Barack, Britney, Rudy And Anna Nicole

Barack, Britney, Rudy And Anna Nicole over US flag
This commentary was written by's Dick Meyer.

It has been a truism since the invention of television that politics has become more like entertainment. That truism is now too generous.

Much of what we call entertainment isn't. It is, rather, gossip and voyeurism pertaining to celebrities who may or may not be entertainers: Britney, Anna Nicole and Zsa Zsa Gabor's husband.

Similarly, much of what we call politics isn't. The zany scrutiny of Mitt, Rudy, McCain, Hillary, Barack and Edwards 18 months before the 2008 election is gossip, fantasy and voyeurism masquerading as serious politics and statecraft. It is a form of societal distraction just as much as celebrity rehab watching is. Just as obsessing over Anna Nicole's autopsy is a relief from credit card debt, dull jobs and dented Dodges, dissecting the latest dust-up between staffers for Hillary and Barack is a distraction from an Iraq problem that has no solution, a healthcare system that has cancer and an entitlement system that will screw our kids. The cliques are just different.

We in the media and political clique are righteous.

We think it's sick the way cable TV exploits the Britney Meltdown. And we think what is happening in Campaign '08 right now is Very Important. And, well, yeah, it is important. It does matter who the next president is – duh.

The point is that the endless American campaign – and this one in particular – is a diversion from what campaigns are supposed to be about – governing. It is fun to dish about the latest leaked opposition research tract. It's fun to speculate about a McCain/Giuliani dogfight in the airwaves of South Carolina. It's fun to read polls. I love it and I admit it. But it comes with a cost. It's celebrity star-gazing or sports fanaticism for people who happen to be interested in politics. Washington, they say, is Los Angeles for ugly people.

I hate to be a scold, but: The country is about to send more than 20,000 more kids into battle in Iraq. Thousands of others are in veteran's hospitals, maimed. The national debt has blimped. Al Qaeda is reported to be growing, not shrinking. Etc., etc., etc. And while many fine journalists, private experts and public servants are committing their professional lives to these matters, the Washington zeitgeist is all about '08. It's what motors the political blogosphere, attracts the biggest names in journalism, books the talk shows and motivates the Congress. It is easier for me to write this column than to write about the effects of the boom in private equity on corporate governance and income distribution.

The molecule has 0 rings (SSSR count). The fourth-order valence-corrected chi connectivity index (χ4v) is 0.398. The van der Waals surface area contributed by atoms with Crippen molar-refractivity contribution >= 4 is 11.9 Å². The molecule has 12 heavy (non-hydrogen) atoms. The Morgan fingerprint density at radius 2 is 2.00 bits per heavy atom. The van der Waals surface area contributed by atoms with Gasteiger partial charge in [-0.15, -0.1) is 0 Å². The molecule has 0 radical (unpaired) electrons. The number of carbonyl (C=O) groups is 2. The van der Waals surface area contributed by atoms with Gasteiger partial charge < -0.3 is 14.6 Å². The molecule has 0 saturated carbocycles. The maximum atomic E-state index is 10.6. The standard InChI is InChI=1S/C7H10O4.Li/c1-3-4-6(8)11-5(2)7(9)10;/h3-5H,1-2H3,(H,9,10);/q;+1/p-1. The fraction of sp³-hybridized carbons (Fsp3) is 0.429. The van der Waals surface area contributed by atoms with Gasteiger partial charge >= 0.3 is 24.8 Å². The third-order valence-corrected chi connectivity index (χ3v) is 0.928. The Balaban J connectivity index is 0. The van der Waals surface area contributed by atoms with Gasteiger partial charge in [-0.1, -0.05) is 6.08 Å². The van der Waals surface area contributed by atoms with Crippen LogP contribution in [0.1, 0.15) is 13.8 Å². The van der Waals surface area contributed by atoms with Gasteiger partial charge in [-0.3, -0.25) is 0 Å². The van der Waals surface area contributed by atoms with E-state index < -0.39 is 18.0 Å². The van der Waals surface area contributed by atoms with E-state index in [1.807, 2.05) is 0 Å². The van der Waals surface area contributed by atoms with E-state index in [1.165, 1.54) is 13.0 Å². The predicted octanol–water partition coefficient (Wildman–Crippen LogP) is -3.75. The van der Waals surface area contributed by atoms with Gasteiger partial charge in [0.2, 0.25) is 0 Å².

There is a merry-go-round of vicious circles with which to contend. Reporters say they Have To cover the minutia of the campaign right now because the campaign has started for real. Candidates say the Have To start campaigning right now otherwise they won't have the money to run credible campaigns. Iowa and New Hampshire Have To be first so they Have To be in January.

If we didn't cover Al Gore's utility bills and Mitt Romney's abortion record, would the campaign go away? If we didn't cover Britney's shaved head and the Rosie-Trump ego orgy, would America tune out? Is the press supposed to cover what people are interested in? Do the media create what people are interested in?

I give up on those big questions. This much is certain: The political elite needs to be sent to rehab. Reform is too mild and gentle.

For my money, the single greatest deterrent to a more rational approach to public policy, a less cantankerous civic climate and a reversal of the decline in trust in government is the structure of the campaign system. It is a bi-opoly financed in an arcane way that deters many highly qualified participants and creates systemic disincentives for effective government policy-making. While the entitlement program quagmire is more than important than campaign shenanigans 18 months before Election Day, semi-intelligent repairs on entitlements will not occur until the campaigning system goes into detox.

Next week, the 12-step program begins.

Dick Meyer is the editorial director of, based in Washington.

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By Dick Meyer